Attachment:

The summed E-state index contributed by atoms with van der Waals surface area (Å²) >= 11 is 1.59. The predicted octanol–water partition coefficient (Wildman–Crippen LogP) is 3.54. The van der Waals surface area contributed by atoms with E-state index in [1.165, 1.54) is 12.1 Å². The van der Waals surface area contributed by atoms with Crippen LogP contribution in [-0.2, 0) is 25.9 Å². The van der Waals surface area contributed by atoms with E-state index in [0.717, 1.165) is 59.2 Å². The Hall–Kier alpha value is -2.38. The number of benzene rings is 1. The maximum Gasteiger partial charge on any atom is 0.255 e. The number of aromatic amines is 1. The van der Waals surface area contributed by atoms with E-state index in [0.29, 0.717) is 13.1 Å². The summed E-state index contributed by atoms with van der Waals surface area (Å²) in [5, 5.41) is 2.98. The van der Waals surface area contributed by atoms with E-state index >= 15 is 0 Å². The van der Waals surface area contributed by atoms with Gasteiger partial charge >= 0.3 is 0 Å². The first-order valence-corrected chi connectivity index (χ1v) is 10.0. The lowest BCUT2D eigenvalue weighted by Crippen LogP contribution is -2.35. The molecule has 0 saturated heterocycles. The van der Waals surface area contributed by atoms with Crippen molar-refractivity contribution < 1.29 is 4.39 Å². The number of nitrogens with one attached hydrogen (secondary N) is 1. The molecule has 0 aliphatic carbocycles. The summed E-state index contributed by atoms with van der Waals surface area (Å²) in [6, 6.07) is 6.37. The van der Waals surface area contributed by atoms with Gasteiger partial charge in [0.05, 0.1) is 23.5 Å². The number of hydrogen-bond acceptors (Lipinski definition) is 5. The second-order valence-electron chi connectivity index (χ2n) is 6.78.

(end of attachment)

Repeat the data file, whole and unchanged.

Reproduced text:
The summed E-state index contributed by atoms with van der Waals surface area (Å²) >= 11 is 1.59. The predicted octanol–water partition coefficient (Wildman–Crippen LogP) is 3.54. The van der Waals surface area contributed by atoms with E-state index in [1.165, 1.54) is 12.1 Å². The van der Waals surface area contributed by atoms with Crippen LogP contribution in [-0.2, 0) is 25.9 Å². The van der Waals surface area contributed by atoms with E-state index in [0.717, 1.165) is 59.2 Å². The Hall–Kier alpha value is -2.38. The number of benzene rings is 1. The maximum Gasteiger partial charge on any atom is 0.255 e. The number of aromatic amines is 1. The van der Waals surface area contributed by atoms with E-state index in [0.29, 0.717) is 13.1 Å². The summed E-state index contributed by atoms with van der Waals surface area (Å²) in [5, 5.41) is 2.98. The van der Waals surface area contributed by atoms with E-state index >= 15 is 0 Å². The van der Waals surface area contributed by atoms with Gasteiger partial charge >= 0.3 is 0 Å². The first-order valence-corrected chi connectivity index (χ1v) is 10.0. The lowest BCUT2D eigenvalue weighted by Crippen LogP contribution is -2.35. The molecule has 0 saturated heterocycles. The van der Waals surface area contributed by atoms with Crippen molar-refractivity contribution < 1.29 is 4.39 Å². The number of nitrogens with one attached hydrogen (secondary N) is 1. The molecule has 0 aliphatic carbocycles. The summed E-state index contributed by atoms with van der Waals surface area (Å²) in [6, 6.07) is 6.37. The van der Waals surface area contributed by atoms with Gasteiger partial charge in [0.05, 0.1) is 23.5 Å². The number of hydrogen-bond acceptors (Lipinski definition) is 5. The second-order valence-electron chi connectivity index (χ2n) is 6.78.